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EVAs in August

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1971 Dave Scott & Jim Irwin [LSEVA] (Apollo 15 LM)


Duration 7 hr 13 min


Acting on the results of the first traverse, Mission Control modified the route of the second EVA to minimise driving time and maximise the time doing science work. The start was again delayed by problems in charging the PLSS backpacks, but when they did reach the surface the astronauts were delighted to find that the Rover's front steering was working again. They began with a 12.5km drive southeast to the foot of the Hadley Delta mountain and back: the LRV climbed the lower slopes with no difficulty. They reached a height of nearly 100m above the LM, though soft material on the slopes provided poor footing and when stationary the Rover began to slide. In the 1/6th gravity Irwin was able to hold it while Scott picked up a rock. Then at Spur Crater the astronauts found what is arguably the single most interesting sample from the entire Apollo programme: dubbed the 'Genesis Rock', it was originally thought to be part of the Moon's primordial crust but has more recently been dated to around four billion years old, formed after the crust had solidified. Scott described the area as 'a goldmine' of interesting samples, so their time there was extended to 49 minutes. So many rocks were collected that the LRV bounced when they dropped the storage box on it! The astronauts then had to rush because they were reaching the limit of their 'walkback' capability: the distance they could cover on foot if the Rover broke down. Back at the LM, Scott drilled a hole to obtain a core sample but found this very difficult. He then found that the 3m-long core tube could not be removed and was advised to abandon this until the next EVA. Before climbing back aboard the LM, the astronauts planted the US flag.


Fourth EVA for Scott; Irwin's second.



2005 Stephen Robinson & Soichi Noguchi (STS-114/ISS)


Duration 7 hr 14 min


Most of this EVA was taken up by replacing a failed gyroscope: the astronauts disconnected the malfunctioning unit and transferred it to the Orbiter's cargo bay, then retrieved the new gyroscope and installed it on the station. This restored the ISS to four properly functioning gyros. As the EVA drew to a close, they prepared tools for the final space-walk of the mission, due in two days' time.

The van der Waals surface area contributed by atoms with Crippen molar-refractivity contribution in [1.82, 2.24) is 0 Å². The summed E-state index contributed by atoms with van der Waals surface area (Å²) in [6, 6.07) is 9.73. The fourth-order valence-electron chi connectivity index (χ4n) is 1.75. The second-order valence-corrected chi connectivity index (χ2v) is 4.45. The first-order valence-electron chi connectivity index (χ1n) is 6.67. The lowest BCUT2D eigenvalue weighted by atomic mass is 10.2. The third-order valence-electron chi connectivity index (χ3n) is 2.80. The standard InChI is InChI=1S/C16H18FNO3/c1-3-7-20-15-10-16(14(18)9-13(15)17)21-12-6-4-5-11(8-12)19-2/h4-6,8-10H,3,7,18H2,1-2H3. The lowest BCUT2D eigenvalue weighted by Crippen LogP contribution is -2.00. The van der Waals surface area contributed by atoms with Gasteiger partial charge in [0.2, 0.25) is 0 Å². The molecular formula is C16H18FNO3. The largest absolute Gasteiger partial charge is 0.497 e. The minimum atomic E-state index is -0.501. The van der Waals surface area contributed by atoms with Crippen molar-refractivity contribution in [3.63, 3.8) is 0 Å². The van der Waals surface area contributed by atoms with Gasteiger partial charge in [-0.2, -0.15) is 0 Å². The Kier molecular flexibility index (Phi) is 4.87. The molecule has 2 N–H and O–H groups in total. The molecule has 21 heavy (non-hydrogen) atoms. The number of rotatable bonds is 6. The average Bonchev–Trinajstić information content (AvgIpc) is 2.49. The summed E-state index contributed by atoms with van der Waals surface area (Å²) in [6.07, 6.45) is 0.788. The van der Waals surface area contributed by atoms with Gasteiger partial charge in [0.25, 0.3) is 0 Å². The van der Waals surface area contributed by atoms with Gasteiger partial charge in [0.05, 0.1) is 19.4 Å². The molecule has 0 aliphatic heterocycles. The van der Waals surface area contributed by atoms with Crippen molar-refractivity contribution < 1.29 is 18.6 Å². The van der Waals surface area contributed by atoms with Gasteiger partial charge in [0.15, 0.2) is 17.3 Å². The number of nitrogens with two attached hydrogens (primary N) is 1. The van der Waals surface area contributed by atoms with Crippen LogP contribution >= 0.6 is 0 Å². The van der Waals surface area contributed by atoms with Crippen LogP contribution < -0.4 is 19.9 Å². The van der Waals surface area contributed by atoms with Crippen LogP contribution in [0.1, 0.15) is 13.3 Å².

Second EVA for both astronauts.

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1971 Dave Scott & Jim Irwin [LSEVA] (Apollo 15 LM)


Duration 4 hr 50 min


On the two previous EVAs the astronauts had problems with bubbles in the water supply, caused by the PLSS backpacks being at an angle while charging due to the LM having landed with one footpad in a crater. This time, they ensured that the backpacks were propped upright, eliminating the problem. Surgeons on Earth had monitored irregular heartbeats, later traced to potassium deficiency, and the start of the EVA was delayed by an hour and forty-five minutes to allow the crew additional rest time. This in turn meant that the EVA had to be shortened. When it began, Scott managed to free the stuck core tube but the astronauts then found it could not be taken apart because the vice on the LRV had been assembled backwards! They were finally able to dismantle it with a wrench but this used up an additional 28 minutes of time on the surface. Finally they began their traverse, driving 5km west to Scarp Crater then turning northwest to Hadley Rille. This was the first time they had passed out of sight of the LM, though there was no danger of them getting lost: if all else failed they could have retraced their own wheel tracks. By the time they returned to the landing site the astronauts had covered almost 50km and collected nearly 80kg of samples. Scott parked the Rover a safe distance from the LM so that for the first time their lunar liftoff could be covered on television.


Fifth EVA for Scott (a record): his career total amounts to 19 hr 54 min. Third EVA for Irwin.



1985 Vladimir Dzhanibekov & Viktor Savinykh (Salyut 7 Expedition 4)


Duration 5 hr


This was the first use of the Orlan-DM spacesuit, which provided greater mobility than its predecessor, which would be required on future assembly EVAs. These had been delivered aboard Kosmos 1669, a Progress freighter in all but name. The cosmonauts augmented Salyut's port solar array with two extension panels, one of an experimental design. Parts of the EVA were shown live on Soviet television. The cosmonauts were able to continue working during the orbital night thanks to spotlights on the new suits' helmets. Before returning to the airlock, they installed a Franco-Soviet experiment to collect meteoric dust (including, it was hoped, some from Halley's Comet) and changed out space exposure cassettes.


Second and last EVA for Dzhanibekov, giving a total of 8 hr 35 min. Savinykh's only EVA.

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2004 Gennady Padalka & Michael Fincke (ISS Expedition 9)


Duration 4 hr 30 min


In preparation for the arrival of the first European ATV cargo freighter Jules Verne, the astronauts installed two antennas and other docking equipment, and replaced six laser reflectors with four more advanced models. They also disconnected the cable of a failed camera, finishing the EVA by replacing various external experiment packages.